Click here to read reviewer Karyn Johnson's take on Life Studies: Stories.
In Life Studies: Stories, Vreeland dips her pen into the palette of great art in search of human drama, much like Tracy Chevalier, another author who plies this resource for inspiration. Art is an apt choice, for this novel is filled with life, an emotional canvas as rich and varied as humanity itself. Instead of the tackling the obvious subjects, the artists themselves, Vreeland writes from the point of view of their contemporaries, the people who live with the genius of creativity, fleshing out the lives of the Impressionists and Post-Impressionists, their lovers, children, neighbors and servants. As observers, these characters enjoy an intimate knowledge of the daily struggles to create versus the need to provide for families and how their behavior affects those around them.
In 1876 France, we enjoy a fly-on-the-wall view of Renoir, Claude Monet, Edouard Manet, Vincent Van Gogh, Paul Cezanne and Modigliani. When Claude Monet's wife dies ("Winter of Abandon"), the artist, his children and those of his mistress are stranded in the harsh winter. Inviting scandal by staying with the newly widowed Monet, his mistress puts her family name at risk. The couple realizes she must reclaim her good name by the spring, for her children's sake; meanwhile they cling to a world isolated from reality.
The days are often fraught with emotion for the wet nurse of the baby of Berthe and Eugene Manet ("Cradle Song"), living apart from her own newborn infant, though she thinks of him constantly. Her own child dies while she is still in service, and the Manetís are blithely unaware of the heartbreak of their servant's life, fixating on their own obsessions, including Berthe's attraction to her brother-in-law, Edouard Manet. And in "Olympia's Look", Suzanne Manet, widow of Edouard, enjoys the revenge of a lifetime.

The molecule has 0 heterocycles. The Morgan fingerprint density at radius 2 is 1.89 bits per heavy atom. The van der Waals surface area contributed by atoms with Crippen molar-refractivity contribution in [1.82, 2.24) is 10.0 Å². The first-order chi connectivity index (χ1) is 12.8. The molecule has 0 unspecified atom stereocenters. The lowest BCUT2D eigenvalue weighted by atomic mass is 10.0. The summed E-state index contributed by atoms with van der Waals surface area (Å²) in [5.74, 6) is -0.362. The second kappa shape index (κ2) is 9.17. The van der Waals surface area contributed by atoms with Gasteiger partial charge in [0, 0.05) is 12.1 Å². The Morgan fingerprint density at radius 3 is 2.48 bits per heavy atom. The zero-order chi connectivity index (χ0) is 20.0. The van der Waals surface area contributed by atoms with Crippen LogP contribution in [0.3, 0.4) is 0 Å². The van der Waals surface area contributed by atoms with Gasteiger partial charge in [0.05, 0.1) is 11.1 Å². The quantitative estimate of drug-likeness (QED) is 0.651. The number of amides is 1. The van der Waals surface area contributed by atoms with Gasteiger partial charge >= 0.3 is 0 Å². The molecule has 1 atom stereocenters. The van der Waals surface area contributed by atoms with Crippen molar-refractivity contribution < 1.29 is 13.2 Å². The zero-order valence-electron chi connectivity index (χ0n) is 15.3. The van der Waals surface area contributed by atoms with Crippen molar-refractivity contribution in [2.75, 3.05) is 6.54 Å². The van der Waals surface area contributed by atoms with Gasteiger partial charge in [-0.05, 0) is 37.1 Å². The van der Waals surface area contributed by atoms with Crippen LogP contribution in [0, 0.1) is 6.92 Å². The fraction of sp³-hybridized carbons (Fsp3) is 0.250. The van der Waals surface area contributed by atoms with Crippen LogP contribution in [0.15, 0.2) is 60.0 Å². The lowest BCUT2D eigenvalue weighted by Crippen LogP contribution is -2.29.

Walking the streets of Arles, Van Gogh stares raptly at the wonder of nature's colors. Later, Van Gogh ("The Yellow Jacket") warns his subject, "You can ruin yourself in the night cafes", where the absinthe flows freely and muddles the senses. In the very tale, "A Flower for Ginette," the author's descriptions evoke images of the great Impressionist paintings, made more real by the people that inhabit them.
Separated from the historical by an enchanting, almost-fairy tale, the second half of the book consists of more contemporary stories, people who live in the real world and their relationships to great art. Here we watch the unfolding of the small intimacies that transcend the years since the Impressionists enjoyed their most prolific era, linking genius to humanity. Vreeland is at her most confident when speaking in the language of the artist, shaping images into words, painting believable portraits to engage the curiosity of her readers. "All art is a matter of reception."